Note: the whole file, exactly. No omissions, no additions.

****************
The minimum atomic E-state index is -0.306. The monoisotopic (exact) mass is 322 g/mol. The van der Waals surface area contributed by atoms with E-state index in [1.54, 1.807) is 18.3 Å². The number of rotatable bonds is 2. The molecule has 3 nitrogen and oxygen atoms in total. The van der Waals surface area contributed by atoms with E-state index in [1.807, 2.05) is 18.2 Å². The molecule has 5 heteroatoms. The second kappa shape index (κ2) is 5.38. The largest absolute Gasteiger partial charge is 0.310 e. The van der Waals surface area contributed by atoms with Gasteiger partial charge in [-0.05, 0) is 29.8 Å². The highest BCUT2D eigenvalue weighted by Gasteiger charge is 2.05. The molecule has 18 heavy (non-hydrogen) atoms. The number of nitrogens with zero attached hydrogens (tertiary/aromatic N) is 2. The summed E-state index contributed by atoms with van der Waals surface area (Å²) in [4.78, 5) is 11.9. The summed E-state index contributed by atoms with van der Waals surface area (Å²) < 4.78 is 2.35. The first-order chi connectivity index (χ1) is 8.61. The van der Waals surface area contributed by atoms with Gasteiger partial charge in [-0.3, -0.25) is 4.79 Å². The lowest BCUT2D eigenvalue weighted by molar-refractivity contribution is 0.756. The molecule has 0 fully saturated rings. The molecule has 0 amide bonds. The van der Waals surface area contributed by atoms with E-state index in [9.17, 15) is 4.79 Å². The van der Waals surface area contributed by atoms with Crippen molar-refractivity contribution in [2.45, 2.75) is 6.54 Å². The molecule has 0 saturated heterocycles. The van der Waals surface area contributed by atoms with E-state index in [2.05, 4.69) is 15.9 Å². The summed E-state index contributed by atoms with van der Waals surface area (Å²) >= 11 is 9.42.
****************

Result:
The minimum atomic E-state index is -0.306. The monoisotopic (exact) mass is 322 g/mol. The van der Waals surface area contributed by atoms with E-state index in [1.54, 1.807) is 18.3 Å². The number of rotatable bonds is 2. The molecule has 3 nitrogen and oxygen atoms in total. The van der Waals surface area contributed by atoms with E-state index in [1.807, 2.05) is 18.2 Å². The molecule has 5 heteroatoms. The second kappa shape index (κ2) is 5.38. The largest absolute Gasteiger partial charge is 0.310 e. The van der Waals surface area contributed by atoms with Gasteiger partial charge in [-0.05, 0) is 29.8 Å². The highest BCUT2D eigenvalue weighted by Gasteiger charge is 2.05. The molecule has 18 heavy (non-hydrogen) atoms. The number of nitrogens with zero attached hydrogens (tertiary/aromatic N) is 2. The summed E-state index contributed by atoms with van der Waals surface area (Å²) in [4.78, 5) is 11.9. The summed E-state index contributed by atoms with van der Waals surface area (Å²) < 4.78 is 2.35. The first-order chi connectivity index (χ1) is 8.61. The van der Waals surface area contributed by atoms with Gasteiger partial charge in [-0.3, -0.25) is 4.79 Å². The lowest BCUT2D eigenvalue weighted by molar-refractivity contribution is 0.756. The molecule has 0 fully saturated rings. The molecule has 0 amide bonds. The van der Waals surface area contributed by atoms with E-state index in [9.17, 15) is 4.79 Å². The van der Waals surface area contributed by atoms with Crippen molar-refractivity contribution in [2.45, 2.75) is 6.54 Å². The molecule has 0 saturated heterocycles. The van der Waals surface area contributed by atoms with E-state index in [2.05, 4.69) is 15.9 Å². The summed E-state index contributed by atoms with van der Waals surface area (Å²) >= 11 is 9.42.